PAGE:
Abolition State

The death penalty in Minnesota was abolished in 1911. Between 1860 and 1906, the State of Minnesota executed 27 people by hanging, although more were executed under territorial government prior to statehood. The exact number of state-sanctioned executions is unknown because the Office of Governor Execution only has complete records from 1889 to 1910.

Minnesota has seen a number of unsuccessful attempts to reinstate the death penalty since 1911, including bills in 1913, 1915, 1919, 1921, 1923, 1927, 1931, 1933, 1937, 1974, 1975, 1986, 1989, 1991, 1992, 1995, 1996, 1999, 2001, 2003, 2004, and 2005.  Many of these efforts arose out of high-profile homicides.  Nevertheless, due to the efforts of legislators and organizations such as The Advocates for Human Rights and Minnesotans Against the Death Penalty (MNADP), attempts at reinstatement have thus far failed to pass the legislature.  

For more information and ways to get involved, contact your state's organizations:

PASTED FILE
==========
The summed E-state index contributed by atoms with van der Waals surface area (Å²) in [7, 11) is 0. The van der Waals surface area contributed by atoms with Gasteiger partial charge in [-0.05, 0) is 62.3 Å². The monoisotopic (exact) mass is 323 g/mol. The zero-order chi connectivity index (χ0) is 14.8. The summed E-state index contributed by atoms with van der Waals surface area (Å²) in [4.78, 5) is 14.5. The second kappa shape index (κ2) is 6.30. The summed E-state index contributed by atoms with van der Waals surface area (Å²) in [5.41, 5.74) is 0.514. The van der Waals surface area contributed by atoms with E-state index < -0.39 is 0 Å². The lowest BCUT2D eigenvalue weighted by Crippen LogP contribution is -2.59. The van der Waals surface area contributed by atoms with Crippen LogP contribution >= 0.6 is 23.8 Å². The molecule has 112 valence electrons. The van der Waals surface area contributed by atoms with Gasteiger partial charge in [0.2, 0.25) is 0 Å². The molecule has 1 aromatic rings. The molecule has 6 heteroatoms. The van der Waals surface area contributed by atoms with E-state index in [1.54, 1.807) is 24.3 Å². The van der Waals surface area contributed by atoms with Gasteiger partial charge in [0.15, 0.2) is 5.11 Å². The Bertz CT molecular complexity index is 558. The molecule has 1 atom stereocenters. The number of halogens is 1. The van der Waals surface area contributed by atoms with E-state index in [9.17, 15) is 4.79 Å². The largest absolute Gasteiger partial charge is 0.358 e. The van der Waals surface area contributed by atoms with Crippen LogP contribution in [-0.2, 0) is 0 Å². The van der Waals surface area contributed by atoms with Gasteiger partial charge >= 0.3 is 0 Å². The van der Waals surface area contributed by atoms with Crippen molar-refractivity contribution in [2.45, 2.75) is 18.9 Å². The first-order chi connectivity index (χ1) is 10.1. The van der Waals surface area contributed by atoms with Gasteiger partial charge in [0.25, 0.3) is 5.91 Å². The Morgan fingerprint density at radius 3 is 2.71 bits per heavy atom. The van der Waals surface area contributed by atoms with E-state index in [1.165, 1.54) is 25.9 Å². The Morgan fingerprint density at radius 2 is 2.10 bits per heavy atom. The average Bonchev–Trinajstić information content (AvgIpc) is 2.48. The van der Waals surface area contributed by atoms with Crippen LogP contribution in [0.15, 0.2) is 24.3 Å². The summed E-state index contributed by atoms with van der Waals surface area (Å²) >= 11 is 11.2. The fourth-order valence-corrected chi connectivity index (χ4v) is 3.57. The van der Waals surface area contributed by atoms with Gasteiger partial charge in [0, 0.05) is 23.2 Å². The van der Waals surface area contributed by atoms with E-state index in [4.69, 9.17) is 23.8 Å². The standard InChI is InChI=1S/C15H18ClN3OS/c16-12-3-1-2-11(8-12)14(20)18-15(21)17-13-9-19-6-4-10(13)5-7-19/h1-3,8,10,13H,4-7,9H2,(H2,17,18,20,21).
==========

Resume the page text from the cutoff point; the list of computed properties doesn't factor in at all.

Minnesota Catholic Conference

The Minnesota Catholic Conference (MCC) is the public policy voice of the Catholic Church in Minnesota. Central to the mission of the MCC is the principle that all life is sacred. The MCC advocates for public policies that promote and support life across the lifespan – from conception through natural death.

The Advocates for Human Rights

The Advocates for Human Rights helps individuals fully realize their human rights in the United States and around the world. For more than 25 years, The Advocates’ innovative programming has touched the lives of refugees and immigrants, women, ethnic and religious minorities, children, and other marginalized communities whose rights are at risk.


More Information at Death Penalty Center